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Umma leader supports negotiated change in Sudan

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July 11, 2012 (KHARTOUM) — Sudan’s former prime minister and leader of the largest opposition Umma National Party (UNP) Sadiq al-Mahdi renewed Wednesday his call for a peaceful change in the country and reaffirming that it can be achieved through negotiations rather than bloody revolution.

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Sadiq al-Mahdi

Al-Mahdi, who is accused of complaisance with the regime by opposition forces, activists and rebel groups calls since the independence of South Sudan for a negotiated political change in the country through a comprehensive and inclusive conference to debate all the issues of the country.

The UNP, like another large political force the Democratic Unionist Party (DUP) of Mohamed Osman al-Mirghani, was negotiating with the ruling National Congress Party (NCP) over the political future of the country after the independence of South Sudan .

The dispute with Juba over the border and Abyei, and the emergence of a new rebellion in South Kordofan and Blue Nile pushed the DUP to join the NCP government but Mahdi who is also critical to the rebel groups refused, thinking this situation might provide him an additional factor to pressure on Bashir’s party to accept his plans.

Following a series of meetings with Bashir on UNP’s participation in the government at the end of last year, Mahdi declined the offer to join the new cabine. But he announced that his party is committed to peaceful and democratic opposition. However, his son Abdel-Rahman was appointed as presidential assistant raising speculations about a deal between the two men.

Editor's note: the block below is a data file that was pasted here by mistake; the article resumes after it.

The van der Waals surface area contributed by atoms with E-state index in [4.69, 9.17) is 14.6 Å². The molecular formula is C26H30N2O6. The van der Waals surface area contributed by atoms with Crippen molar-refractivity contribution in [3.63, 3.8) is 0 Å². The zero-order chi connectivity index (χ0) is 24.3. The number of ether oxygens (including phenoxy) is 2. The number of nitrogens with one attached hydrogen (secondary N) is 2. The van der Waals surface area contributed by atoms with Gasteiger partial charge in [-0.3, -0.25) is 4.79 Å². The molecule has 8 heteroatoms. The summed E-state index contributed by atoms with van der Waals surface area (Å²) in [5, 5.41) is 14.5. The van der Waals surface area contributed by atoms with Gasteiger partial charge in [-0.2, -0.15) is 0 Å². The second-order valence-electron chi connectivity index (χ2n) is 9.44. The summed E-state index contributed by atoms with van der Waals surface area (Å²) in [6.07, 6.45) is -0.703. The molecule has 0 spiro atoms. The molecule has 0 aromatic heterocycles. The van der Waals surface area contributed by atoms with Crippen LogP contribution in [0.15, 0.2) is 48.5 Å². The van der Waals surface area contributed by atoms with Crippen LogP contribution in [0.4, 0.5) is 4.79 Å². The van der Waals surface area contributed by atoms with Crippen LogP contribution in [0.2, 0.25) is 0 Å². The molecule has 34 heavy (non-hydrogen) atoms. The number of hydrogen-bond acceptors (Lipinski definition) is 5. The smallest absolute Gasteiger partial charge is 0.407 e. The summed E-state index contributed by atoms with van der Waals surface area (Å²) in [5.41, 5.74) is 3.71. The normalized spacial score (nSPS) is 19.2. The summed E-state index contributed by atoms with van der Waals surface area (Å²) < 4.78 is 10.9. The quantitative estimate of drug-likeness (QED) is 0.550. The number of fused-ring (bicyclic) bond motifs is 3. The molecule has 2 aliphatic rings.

Speaking to Reuters on Wednesday, the opposition leader expressed fears that a popular revolution might lead the regime to use the armed forces against the protesters and open the door for the use of violence like the current situation in Syria.

"We are committed to change, it’s just that we think it is possible that the pressures could make change with less blood. We are not reluctant. We are more experienced, and we know, let us say, the rules of the game," Al-Mahdi emphasised.

Last week speaking to the Financial Times, Sadiq Al-Mahdi said he supports peaceful expression of popular frustration and rejection of government policy.

However he pointed out that his party does not think that time has come to engage a political defiance against the regime "until we have an alternative regime in place " including "peace" (with rebel groups) and "democratic transformation" (constitutional conference).

The opposition forces in Khartoum including the UNP signed on 4 July a political programme for the after-Bashir regime but the rebel groups criticized the move because they were not associated in its preparation.

Al-Mahdi in the past months was very critical for the rebel groups particularly the SPLM-N for their war against the regime explaining it enables the regime to freeze the democratic transformation he calls for.

Mahdi is also in disagreement with the other opposition forces because they support the protests saying the Sudanese street used to overthrow regimes through popular uprising.

However, the organization of two successive protests after Friday prayer outside Wad Nubawi mosque, which is linked to al-Mahdi’s partisans, allowed the UNP leader to show the capability of party.

The ruling party which is used to slam Hassan al-Turabi’s Popular Congress Party (PCP) and the Communist Party avoids carefully to criticize the UNP.

Mariam Al-Mahdi, a leading UNP figure told France 24 TV that the situation in the country confirms that things are moving towards a "comprehensive change" in Sudan.